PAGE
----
Global Issues Book Group
The Global Issues Book Group, reads and discusses books on the vital Political, Economic, Environmental and Social issues that challenge humankind in the 21st Century.
The Curse of Bigness
We live in an age of extreme corporate concentration, in which global industries are controlled by just a few giant firms--big banks, big phama, and big tech, just to name a few. But concern over what Louis Brandeis called the "curse of bigness" can no longer remain the province of specialist lawyers and economists, for it has spilled over into policy and politics, even threatening democracy itself. History suggests that tolerance of inequality and failing to control excessive corporate power may prompt the rise of populism, nationalism, extremist politicians, and fascist regimes. In short, as Wu warns, we are in grave danger of repeating signature errors of the twentieth century. The San Francisco Chronicle calls the book, "A bracing intellectual tour de force."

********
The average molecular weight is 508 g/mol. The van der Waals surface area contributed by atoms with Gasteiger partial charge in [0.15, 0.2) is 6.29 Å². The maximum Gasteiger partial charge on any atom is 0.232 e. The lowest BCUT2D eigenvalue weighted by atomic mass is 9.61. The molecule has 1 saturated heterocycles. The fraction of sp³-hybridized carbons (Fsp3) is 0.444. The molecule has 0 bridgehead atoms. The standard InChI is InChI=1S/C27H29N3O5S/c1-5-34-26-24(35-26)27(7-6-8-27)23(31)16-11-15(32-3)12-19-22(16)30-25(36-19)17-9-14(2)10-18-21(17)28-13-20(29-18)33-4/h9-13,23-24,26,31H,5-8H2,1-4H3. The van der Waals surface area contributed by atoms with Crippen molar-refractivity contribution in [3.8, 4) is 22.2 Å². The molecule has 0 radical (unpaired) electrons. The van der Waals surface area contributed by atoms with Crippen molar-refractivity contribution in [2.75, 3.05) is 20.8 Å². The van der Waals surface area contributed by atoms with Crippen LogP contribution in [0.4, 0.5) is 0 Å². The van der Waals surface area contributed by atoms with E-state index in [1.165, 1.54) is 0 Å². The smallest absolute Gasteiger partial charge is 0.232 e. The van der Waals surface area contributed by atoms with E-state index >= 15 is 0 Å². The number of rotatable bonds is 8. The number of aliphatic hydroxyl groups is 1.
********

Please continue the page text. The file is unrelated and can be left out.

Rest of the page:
Tuesday, April 9th at 6:30 PM
The Truth About Stories
"Stories are wondrous things. And they are dangerous." In his widely read and frequently taught The Truth About Stories, Native novelist and scholar Thomas King explores how stories change who we are and how we understand and interact with other people. From creations stories to personal experiences, historical anecdotes to social injustices, racist propaganda to works of contemporary Native literature. King probes Native culture's deep ties to storytelling. With wry humor, King deftly weaves events from his own life as a child in California, an academic in Canada, and a Native North American with a wide-ranging discussion of stories told by and about Indians.
Tuesday, May 14th at 6:30 PM
Learning to Die: Wisdom in the Age of Climate Crisis
"Bringhurst and Zwicky ponder an all-but-unthinkable question: How should we live in the end times? They don't discount our attempts to stave off environmental catastrophe. But they believe, on the evidence, that it's too little too late. And they go on to ask, How should we face our coming fate? Can we learn, as members of a species run amok, how to perish with a modicum of responsibility and grace? These are artist-thinkers of commanding stature, and the specific answers they give deserve our attention. But what makes Learning to Die indispensable goes even deeper: the example it sets of unblinking moral courage. It opens a space for human beings to reckon with ultimate things."- Dennis Lee, poet and editor
Tuesday, June 11th at 6:30 PM